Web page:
Seriously: where do the self-tortures of Sapiens end?
Not my love for Rilke nor the elegaic beauty of this poem persuade me that unrequited love is worth one second of a life.
This, of course, is a particular kind of unrequited love because the poet does not know his Beloved.
And so I take it that this poem in its widest sense may be an expression of the poet’s love for the world.
So vast is the world. We cannot experience it all.
You Who Never Arrived
Rainer Maria Rilke, 1875-1926, Austrian
Translated by Stephen Mitchell
You who never arrived
in my arms, Beloved, who were lost
from the start,
I don’t even know what songs
would please you. I have given up trying
to recognize you in the surging wave of
the next moment. All the immense
images in me — the far-off, deeply-felt
landscape, cities, towers, and bridges, and
unsuspected turns in the path,
and those powerful lands that were once
pulsing with the life of the gods–
all rise within me to mean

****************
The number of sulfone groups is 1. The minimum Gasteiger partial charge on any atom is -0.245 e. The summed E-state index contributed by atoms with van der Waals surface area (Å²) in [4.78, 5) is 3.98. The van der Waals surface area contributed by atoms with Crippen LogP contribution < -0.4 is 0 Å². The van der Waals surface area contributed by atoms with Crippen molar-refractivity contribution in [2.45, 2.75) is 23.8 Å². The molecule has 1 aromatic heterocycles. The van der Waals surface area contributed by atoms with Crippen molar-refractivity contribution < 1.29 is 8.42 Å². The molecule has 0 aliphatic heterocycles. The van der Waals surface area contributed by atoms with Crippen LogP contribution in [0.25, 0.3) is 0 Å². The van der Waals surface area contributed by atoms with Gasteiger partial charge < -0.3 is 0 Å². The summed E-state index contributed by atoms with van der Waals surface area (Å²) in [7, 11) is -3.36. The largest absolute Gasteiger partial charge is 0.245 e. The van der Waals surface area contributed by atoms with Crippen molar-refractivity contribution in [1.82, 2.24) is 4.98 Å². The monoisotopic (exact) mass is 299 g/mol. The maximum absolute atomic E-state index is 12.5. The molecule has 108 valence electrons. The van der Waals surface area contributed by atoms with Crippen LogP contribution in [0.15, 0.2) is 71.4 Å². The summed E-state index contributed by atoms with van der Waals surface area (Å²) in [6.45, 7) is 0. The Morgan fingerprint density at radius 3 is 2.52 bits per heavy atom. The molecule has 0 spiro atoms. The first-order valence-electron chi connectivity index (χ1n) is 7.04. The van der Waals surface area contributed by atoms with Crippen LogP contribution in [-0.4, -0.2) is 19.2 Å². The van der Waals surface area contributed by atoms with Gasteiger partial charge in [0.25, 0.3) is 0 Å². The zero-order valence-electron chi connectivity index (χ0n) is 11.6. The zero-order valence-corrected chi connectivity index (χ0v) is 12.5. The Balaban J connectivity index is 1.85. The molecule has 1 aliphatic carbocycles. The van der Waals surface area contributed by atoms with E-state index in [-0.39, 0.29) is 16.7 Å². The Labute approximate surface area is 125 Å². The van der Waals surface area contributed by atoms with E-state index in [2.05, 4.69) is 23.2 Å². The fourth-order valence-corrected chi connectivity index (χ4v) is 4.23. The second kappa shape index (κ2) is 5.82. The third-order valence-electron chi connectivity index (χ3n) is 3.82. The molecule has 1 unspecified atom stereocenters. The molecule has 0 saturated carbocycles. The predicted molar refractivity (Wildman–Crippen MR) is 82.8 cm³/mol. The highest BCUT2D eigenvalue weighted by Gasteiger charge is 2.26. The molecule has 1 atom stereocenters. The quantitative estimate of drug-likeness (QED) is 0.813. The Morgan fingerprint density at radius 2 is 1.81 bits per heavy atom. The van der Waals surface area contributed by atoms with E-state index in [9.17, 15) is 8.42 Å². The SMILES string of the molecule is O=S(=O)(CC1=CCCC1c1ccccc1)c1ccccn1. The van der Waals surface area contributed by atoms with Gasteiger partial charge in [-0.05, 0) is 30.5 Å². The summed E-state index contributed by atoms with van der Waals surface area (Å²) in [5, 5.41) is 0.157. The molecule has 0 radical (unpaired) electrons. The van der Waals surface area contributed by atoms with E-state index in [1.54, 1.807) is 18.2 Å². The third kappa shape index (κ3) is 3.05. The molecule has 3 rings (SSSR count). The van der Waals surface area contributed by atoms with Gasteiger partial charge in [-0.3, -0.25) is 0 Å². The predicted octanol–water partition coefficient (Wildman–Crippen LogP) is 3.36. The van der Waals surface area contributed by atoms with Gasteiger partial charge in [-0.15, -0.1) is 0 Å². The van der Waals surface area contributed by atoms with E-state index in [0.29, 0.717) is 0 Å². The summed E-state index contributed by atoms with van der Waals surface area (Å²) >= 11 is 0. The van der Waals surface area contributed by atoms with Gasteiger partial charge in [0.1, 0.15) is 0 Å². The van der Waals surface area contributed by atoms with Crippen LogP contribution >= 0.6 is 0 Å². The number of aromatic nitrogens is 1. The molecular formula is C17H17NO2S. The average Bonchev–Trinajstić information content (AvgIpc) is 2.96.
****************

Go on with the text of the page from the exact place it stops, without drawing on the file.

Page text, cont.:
you, who forever elude me.
You, Beloved, who are all
the gardens I have ever gazed at,
longing. An open window
in a country house– , and you almost
stepped out, pensive, to meet me.
Streets that I chanced upon,–
you had just walked down them and vanished.
And sometimes, in a shop, the mirrors
were still dizzy with your presence and,
startled, gave back my too-sudden image.
Who knows? Perhaps the same
bird echoed through both of us
yesterday, separate, in the evening.
Blue Mountain Horses, 1984, painted ceramic sculpture, and detail. Rudy Autio, 1926-2007, American.
Included in Oliver Beer’s Vessel Orchestra at the Metropolitan Museum of Art, NY in 2019